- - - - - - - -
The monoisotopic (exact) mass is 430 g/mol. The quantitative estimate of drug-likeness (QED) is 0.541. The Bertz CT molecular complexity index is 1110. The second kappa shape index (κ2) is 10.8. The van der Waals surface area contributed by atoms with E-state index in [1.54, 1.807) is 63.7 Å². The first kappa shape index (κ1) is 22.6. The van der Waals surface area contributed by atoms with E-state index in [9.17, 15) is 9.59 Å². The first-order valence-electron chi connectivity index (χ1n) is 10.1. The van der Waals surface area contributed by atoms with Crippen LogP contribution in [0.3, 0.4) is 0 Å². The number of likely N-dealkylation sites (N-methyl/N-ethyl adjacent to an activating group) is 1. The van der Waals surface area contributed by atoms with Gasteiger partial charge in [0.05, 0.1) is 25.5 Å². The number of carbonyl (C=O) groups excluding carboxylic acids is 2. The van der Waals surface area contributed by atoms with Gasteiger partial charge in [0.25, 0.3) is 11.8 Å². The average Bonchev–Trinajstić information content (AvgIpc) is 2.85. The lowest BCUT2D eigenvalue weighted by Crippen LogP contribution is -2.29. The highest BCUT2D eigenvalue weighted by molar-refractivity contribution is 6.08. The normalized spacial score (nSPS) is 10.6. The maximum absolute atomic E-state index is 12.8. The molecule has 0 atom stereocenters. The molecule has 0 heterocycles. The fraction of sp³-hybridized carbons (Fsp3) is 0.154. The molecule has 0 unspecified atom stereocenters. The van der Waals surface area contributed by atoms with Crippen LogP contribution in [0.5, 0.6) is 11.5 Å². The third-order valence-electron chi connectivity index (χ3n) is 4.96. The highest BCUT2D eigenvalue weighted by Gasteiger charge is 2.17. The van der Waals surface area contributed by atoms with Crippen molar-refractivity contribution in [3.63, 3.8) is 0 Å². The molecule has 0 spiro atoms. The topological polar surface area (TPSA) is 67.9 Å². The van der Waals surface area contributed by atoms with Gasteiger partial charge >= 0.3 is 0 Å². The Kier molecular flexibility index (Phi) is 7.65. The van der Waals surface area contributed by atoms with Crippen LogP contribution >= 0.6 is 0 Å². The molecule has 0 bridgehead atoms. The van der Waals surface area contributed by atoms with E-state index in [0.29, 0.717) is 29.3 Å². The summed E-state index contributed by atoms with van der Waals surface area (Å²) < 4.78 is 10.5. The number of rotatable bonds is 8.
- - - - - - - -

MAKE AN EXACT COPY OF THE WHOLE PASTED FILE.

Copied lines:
The monoisotopic (exact) mass is 430 g/mol. The quantitative estimate of drug-likeness (QED) is 0.541. The Bertz CT molecular complexity index is 1110. The second kappa shape index (κ2) is 10.8. The van der Waals surface area contributed by atoms with E-state index in [1.54, 1.807) is 63.7 Å². The first kappa shape index (κ1) is 22.6. The van der Waals surface area contributed by atoms with E-state index in [9.17, 15) is 9.59 Å². The first-order valence-electron chi connectivity index (χ1n) is 10.1. The van der Waals surface area contributed by atoms with Crippen LogP contribution in [0.3, 0.4) is 0 Å². The number of likely N-dealkylation sites (N-methyl/N-ethyl adjacent to an activating group) is 1. The van der Waals surface area contributed by atoms with Gasteiger partial charge in [0.05, 0.1) is 25.5 Å². The number of carbonyl (C=O) groups excluding carboxylic acids is 2. The van der Waals surface area contributed by atoms with Gasteiger partial charge in [0.25, 0.3) is 11.8 Å². The average Bonchev–Trinajstić information content (AvgIpc) is 2.85. The lowest BCUT2D eigenvalue weighted by Crippen LogP contribution is -2.29. The highest BCUT2D eigenvalue weighted by molar-refractivity contribution is 6.08. The normalized spacial score (nSPS) is 10.6. The maximum absolute atomic E-state index is 12.8. The molecule has 0 atom stereocenters. The molecule has 0 heterocycles. The fraction of sp³-hybridized carbons (Fsp3) is 0.154. The molecule has 0 unspecified atom stereocenters. The van der Waals surface area contributed by atoms with Crippen LogP contribution in [0.5, 0.6) is 11.5 Å². The third-order valence-electron chi connectivity index (χ3n) is 4.96. The highest BCUT2D eigenvalue weighted by Gasteiger charge is 2.17. The van der Waals surface area contributed by atoms with Crippen molar-refractivity contribution in [3.63, 3.8) is 0 Å². The molecule has 0 spiro atoms. The topological polar surface area (TPSA) is 67.9 Å². The van der Waals surface area contributed by atoms with Gasteiger partial charge >= 0.3 is 0 Å². The Kier molecular flexibility index (Phi) is 7.65. The van der Waals surface area contributed by atoms with Crippen LogP contribution >= 0.6 is 0 Å². The molecule has 0 bridgehead atoms. The van der Waals surface area contributed by atoms with E-state index in [0.29, 0.717) is 29.3 Å². The summed E-state index contributed by atoms with van der Waals surface area (Å²) < 4.78 is 10.5. The number of rotatable bonds is 8.